Best of the West: Librarians act as contact tracers; expanding broadband access in tribal communities; tracking COVID-19 using wastewater

The Western Governors' Association keeps you updated on the latest news in the West. Here are the top stories for the week starting June 22, 2020. Photo courtesy of Montana Public Radio.

Disease Detectives: In California, where Gov. Gavin Newsom has called for at least 15 contact tracers per 100,000 residents, librarians, tax assessors, and other public workers are being tapped to help reach that target. According to Route Fifty, a new virtual training program, led by the University of California-San Francisco, teaches government employees about epidemiology, motivational interviewing, and how to make contact-tracing phone calls. “Talking about sensitive subjects is a natural thing for librarians,” said librarian Lisa Fagundes. “It’s a lot of open-ended questions, trying to get people to feel that you’re listening to them and not trying to take advantage or put your own viewpoint on their story.” Learn more about the new program.

Testing Tourists: The state of Montana has launched the Community Snapshot Testing Initiative in tourism hotspots, intended to catch COVID-19 outbreaks before they begin. The testing is free and available to anyone, regardless of whether they have shown symptoms or come in contact with a COVID-positive patient, reports Montana Public Radio. Local businesses such as Glacier Guides Montana Raft are thankful for the new program. “Our employees are definitely concerned,” said spokesperson Courtney Stone. “They’re going to be out there, on the river, once or twice a day, with usually eight guests per boat.” Here’s what else Montana is doing to keep its visitors and residents safe.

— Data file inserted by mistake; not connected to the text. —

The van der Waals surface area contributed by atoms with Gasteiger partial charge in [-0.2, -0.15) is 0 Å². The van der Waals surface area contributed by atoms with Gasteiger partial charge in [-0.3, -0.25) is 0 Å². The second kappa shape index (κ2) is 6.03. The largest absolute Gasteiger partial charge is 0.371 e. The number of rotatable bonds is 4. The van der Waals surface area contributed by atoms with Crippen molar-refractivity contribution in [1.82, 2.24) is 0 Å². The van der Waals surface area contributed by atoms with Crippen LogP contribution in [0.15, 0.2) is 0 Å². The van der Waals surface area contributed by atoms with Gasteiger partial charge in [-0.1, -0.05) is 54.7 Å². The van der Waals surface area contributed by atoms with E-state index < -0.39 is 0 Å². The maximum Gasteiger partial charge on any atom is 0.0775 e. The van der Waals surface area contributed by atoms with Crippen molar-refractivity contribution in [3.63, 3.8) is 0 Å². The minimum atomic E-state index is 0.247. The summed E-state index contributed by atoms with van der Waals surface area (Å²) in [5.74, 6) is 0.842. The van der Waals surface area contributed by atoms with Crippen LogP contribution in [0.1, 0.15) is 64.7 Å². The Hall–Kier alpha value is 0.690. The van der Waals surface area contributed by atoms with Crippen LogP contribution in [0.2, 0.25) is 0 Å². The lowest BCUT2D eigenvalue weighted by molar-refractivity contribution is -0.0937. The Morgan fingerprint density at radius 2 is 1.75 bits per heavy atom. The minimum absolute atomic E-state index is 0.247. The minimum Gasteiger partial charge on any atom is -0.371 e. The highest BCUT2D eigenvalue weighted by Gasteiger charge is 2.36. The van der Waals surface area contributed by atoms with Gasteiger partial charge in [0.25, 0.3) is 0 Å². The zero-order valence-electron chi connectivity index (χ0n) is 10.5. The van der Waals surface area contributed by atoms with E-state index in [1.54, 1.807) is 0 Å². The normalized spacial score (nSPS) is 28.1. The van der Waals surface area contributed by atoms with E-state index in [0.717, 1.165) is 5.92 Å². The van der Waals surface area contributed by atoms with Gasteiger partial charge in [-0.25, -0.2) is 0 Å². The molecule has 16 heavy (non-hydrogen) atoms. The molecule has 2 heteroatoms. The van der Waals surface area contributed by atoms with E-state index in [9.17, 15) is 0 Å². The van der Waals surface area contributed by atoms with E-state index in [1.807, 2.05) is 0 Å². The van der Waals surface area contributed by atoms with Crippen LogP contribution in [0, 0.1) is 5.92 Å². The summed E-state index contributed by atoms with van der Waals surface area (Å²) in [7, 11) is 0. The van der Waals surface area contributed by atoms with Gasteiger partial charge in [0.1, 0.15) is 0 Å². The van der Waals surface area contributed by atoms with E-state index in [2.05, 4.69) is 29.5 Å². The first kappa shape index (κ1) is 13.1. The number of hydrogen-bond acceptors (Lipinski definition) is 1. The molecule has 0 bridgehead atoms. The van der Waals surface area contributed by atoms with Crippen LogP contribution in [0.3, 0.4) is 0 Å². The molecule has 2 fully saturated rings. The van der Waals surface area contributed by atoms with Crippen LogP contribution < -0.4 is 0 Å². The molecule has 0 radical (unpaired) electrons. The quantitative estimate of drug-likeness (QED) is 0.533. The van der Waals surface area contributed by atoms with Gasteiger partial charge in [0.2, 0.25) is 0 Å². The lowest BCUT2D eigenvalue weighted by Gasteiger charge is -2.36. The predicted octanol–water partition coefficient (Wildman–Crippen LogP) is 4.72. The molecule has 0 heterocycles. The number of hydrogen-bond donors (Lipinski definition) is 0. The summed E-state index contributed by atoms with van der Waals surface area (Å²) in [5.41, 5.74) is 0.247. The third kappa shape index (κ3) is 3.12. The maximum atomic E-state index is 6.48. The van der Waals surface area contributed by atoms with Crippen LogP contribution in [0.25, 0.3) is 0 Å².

Tribal Broadband: In the era of remote work, virtual learning, and social distancing, broadband connectivity is more important than ever. For Native American communities, however, accessing these services can be an issue, with 35% of residents on tribal lands lacking internet access, according to KSUT Public Radio. Darrah Blackwater, a citizen of the Navajo Nation and a graduate of Fort Lewis College and the University of Arizona, aims to change that. “I view [broadband spectrum] as a natural resource,” she said. “That means that the radio waves on the land have been on the land since what we call in federal Indian law, 'time immemorial.' Which means it's been there as long as the land, the mountains, the water, the air has been there.” Discover how Blackwater is fighting for what she calls “spectrum sovereignty.”

COVID and Wastewater: A joint research project between Clean Water Services and Oregon State University aims to trace the spread of COVID-19 using an unlikely method: sewer water. “When people get infected with coronavirus, your body acts by trying to kill it,” Ken Williamson, head of research at Hillsboro-based Clean Water Services, told Oregon Public Broadcasting. “And as it kills it, it also kills the cells that it’s infected.” Williamson went on to explain that as these dead cells are expelled from the body, billions of viral particles are also shed, ending up in wastewater systems at detectable levels. If researchers can learn how to monitor these particles, it may give them the leg up they need to stop outbreaks. Read more about the science behind the process.

Into the Wild: An old Fairbanks city bus left abandoned in Alaska’s Denali National Park, immortalized by the popular nonfiction book Into the Wild, was recently removed by state officials, according to Alaska Public Media. “We encourage people to enjoy Alaska’s wild areas safely, and we understand the hold this bus has had on the popular imagination,” said Department of Natural Resources Commissioner Corri Feige. “However, this is an abandoned and deteriorating vehicle that was requiring dangerous and costly rescue efforts, but more importantly, was costing some visitors their lives. I’m glad we found a safe, respectful and economical solution to this situation.” Between 2009 and 2017, the state had to carry out 15 bus-related search and rescue operations. Find out more.

The Latest on the Western Governors’ COVID-19 Response

Get the latest news about the West and its governors by following the Western Governors' Association on Twitter, Facebook and LinkedIn.

Check out our podcast, Out West, on PodbeanSpotify and Apple Podcasts.

sign up for our newsletters